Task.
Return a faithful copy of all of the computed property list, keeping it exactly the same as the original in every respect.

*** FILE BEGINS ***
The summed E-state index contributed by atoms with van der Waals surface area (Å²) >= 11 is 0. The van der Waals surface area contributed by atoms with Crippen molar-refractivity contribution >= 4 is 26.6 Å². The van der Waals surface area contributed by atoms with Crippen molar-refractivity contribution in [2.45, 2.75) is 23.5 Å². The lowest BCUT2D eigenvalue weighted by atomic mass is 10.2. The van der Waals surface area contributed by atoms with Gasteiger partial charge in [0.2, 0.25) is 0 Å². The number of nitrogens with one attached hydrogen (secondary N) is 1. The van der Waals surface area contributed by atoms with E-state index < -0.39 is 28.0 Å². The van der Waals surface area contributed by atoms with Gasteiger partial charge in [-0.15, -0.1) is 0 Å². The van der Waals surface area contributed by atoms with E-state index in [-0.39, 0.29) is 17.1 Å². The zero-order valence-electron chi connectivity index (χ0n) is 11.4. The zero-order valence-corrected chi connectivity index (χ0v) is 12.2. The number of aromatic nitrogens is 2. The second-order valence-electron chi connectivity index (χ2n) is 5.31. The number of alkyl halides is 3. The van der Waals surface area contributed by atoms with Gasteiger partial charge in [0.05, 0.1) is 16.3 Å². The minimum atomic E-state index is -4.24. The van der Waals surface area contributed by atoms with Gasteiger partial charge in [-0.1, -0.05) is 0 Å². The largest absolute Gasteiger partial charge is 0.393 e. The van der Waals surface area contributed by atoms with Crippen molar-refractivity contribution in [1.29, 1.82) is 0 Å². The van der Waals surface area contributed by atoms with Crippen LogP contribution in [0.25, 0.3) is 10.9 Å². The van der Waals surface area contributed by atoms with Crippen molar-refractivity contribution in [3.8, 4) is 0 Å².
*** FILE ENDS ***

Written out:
The summed E-state index contributed by atoms with van der Waals surface area (Å²) >= 11 is 0. The van der Waals surface area contributed by atoms with Crippen molar-refractivity contribution >= 4 is 26.6 Å². The van der Waals surface area contributed by atoms with Crippen molar-refractivity contribution in [2.45, 2.75) is 23.5 Å². The lowest BCUT2D eigenvalue weighted by atomic mass is 10.2. The van der Waals surface area contributed by atoms with Gasteiger partial charge in [0.2, 0.25) is 0 Å². The number of nitrogens with one attached hydrogen (secondary N) is 1. The van der Waals surface area contributed by atoms with E-state index < -0.39 is 28.0 Å². The van der Waals surface area contributed by atoms with Gasteiger partial charge in [-0.15, -0.1) is 0 Å². The van der Waals surface area contributed by atoms with E-state index in [-0.39, 0.29) is 17.1 Å². The zero-order valence-electron chi connectivity index (χ0n) is 11.4. The zero-order valence-corrected chi connectivity index (χ0v) is 12.2. The number of aromatic nitrogens is 2. The second-order valence-electron chi connectivity index (χ2n) is 5.31. The number of alkyl halides is 3. The van der Waals surface area contributed by atoms with Gasteiger partial charge in [0.05, 0.1) is 16.3 Å². The minimum atomic E-state index is -4.24. The van der Waals surface area contributed by atoms with Gasteiger partial charge in [-0.1, -0.05) is 0 Å². The largest absolute Gasteiger partial charge is 0.393 e. The van der Waals surface area contributed by atoms with Crippen molar-refractivity contribution in [1.29, 1.82) is 0 Å². The van der Waals surface area contributed by atoms with Crippen LogP contribution in [0.25, 0.3) is 10.9 Å². The van der Waals surface area contributed by atoms with Crippen molar-refractivity contribution in [3.8, 4) is 0 Å².